12. Mr Edward HO enquired whether it was possible to specify Victoria Harbour as a land use in OZP so that future reclamation in the harbour would be a change of land use and TPB would then be the legitimate body to approve reclamation proposals. Professor Walker replied that TPB had not discussed this option although it appeared possible.

13. The Chairman enquired whether public consultation was conducted on reclamation projects under the administrative arrangement agreed between TPB and the Administration, and if there was public consultation, whether it should be conducted by TPB or the Administration. Professor Walker responded that some public consultation was conducted under the existing arrangement but he would consult other Board members and provide a written reply after the meeting.

14. The Consultant of Legal Service Division (CONS/LS) pointed out that paragraph 8 of TPB’s information paper seemed to imply that the Bill covered any reclamation in all Hong Kong water areas, but in fact the Bill covered reclamation in the Victoria Harbour only.

III Discussion with the Administration

(LegCo Paper No. CB(1) 1563/96-97)

15. Referring to paragraph 5 of the information paper, Ms LOH enquired whether the Administration considered public consultation on reclamation work adequate and the territorial planning process problem-free. The Principal Assistant Secretary for Planning, Environment and Lands (PAS(PEL) responded that the main point referred to was that the Administration had received many commented from the public on the TDSR and was in the process of examining these comments . It would be unfair to pass the Bill at this stage as it would pre-empt the outcome of TDSR.

16. Members pointed out that although the Administration had initiated legislation to protect country park areas under the Country Parks Ordinance (Cap 208), the Administration was opposed to the Bill. They asked whether this was a conscious policy of the Administration. PAS(PEL) replied that there were specific reasons for protecting country park areas. The Administration too was committed to protection of the harbour but the question was with respect to the method of protection and the point of balance. The Administration had already proposed legislation protecting certain coastal areas under the Marine Parks Ordinance (Cap 476) and there was legislation for the protection of water qualities in certain water areas around Hong Kong. However, the coast lines on the two sides of Victoria Harbour were of particular significance to Hong Kong. Other than as Hong Kong’s heritage, the harbour served particular functions related to recreation, transportation, housing and other development purposes which were not the case for country park areas.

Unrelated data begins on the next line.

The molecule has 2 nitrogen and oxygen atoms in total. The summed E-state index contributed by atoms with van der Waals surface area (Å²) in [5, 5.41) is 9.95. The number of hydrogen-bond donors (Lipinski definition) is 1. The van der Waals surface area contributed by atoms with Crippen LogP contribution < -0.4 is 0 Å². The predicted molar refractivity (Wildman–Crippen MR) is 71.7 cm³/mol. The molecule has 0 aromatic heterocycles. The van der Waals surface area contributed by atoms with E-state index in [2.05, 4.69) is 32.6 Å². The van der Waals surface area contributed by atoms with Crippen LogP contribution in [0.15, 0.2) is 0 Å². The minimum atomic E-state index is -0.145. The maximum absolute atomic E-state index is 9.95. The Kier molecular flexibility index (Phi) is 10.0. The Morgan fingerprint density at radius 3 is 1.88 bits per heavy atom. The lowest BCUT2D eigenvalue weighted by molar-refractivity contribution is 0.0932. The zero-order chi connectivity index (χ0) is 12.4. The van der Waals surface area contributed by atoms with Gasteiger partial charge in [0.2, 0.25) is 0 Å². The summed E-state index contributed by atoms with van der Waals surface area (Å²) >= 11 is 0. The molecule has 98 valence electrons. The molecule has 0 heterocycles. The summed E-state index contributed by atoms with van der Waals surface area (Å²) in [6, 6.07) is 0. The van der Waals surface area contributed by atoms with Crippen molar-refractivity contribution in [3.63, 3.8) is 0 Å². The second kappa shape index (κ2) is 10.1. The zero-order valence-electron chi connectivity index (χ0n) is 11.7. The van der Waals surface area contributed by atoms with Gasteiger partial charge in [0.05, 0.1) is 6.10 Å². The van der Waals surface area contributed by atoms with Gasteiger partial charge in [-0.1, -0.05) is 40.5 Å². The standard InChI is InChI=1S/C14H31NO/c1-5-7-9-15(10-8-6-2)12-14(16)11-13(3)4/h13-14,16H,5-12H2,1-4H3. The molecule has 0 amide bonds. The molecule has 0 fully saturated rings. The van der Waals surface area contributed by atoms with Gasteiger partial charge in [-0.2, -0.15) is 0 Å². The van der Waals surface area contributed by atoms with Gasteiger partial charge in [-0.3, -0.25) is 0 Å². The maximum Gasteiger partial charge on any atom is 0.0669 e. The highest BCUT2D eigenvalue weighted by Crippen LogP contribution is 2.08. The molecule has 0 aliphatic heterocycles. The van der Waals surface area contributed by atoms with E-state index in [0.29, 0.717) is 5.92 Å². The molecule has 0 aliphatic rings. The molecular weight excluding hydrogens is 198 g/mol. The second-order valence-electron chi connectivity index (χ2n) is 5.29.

17. Members enquired whether there were any proposals from the Administration for improving the existing system of territorial planning, and the timetable for implementing the proposals. PAS(PEL) replied that a white bill containing legislative amendments to the Town Planning Ordinance to address weaknesses in the current planning process was released for public consultation in July 1996. Public comments on the white bill were being analysed and would be incorporated into a blue bill. The Administration aimed to introduce the Bill in 1998. At the end of 1995, the Administration agreed with TPB on an administrative arrangement whereby the Governor in Council would only approve reclamation work after TPB had endorsed the OZP on the reclaimed land. The Administration was considering the need for incorporation of this administrative arrangement into the Town Planning (Amendment) Bill (TP(A) Bill).

18. Members expressed concern that when the Administration’s legislative proposal became law in 1998, harbour reclamation projects proposed in TDSR would have obtained all necessary approval under the existing legislation, thus defeating the purpose of protecting the harbour from excessive reclamation. PAS(PEL) responded that time was required for preparation of the TP(A) Bill which covered a wide scope of issues including reclamation. However, the administrative arrangement for reclamation work was already in place and all harbour reclamation would be covered.

19. The Chairman requested a copy of the Administrative arrangement between the Administration and TPB on reclamation works and the relevant press release.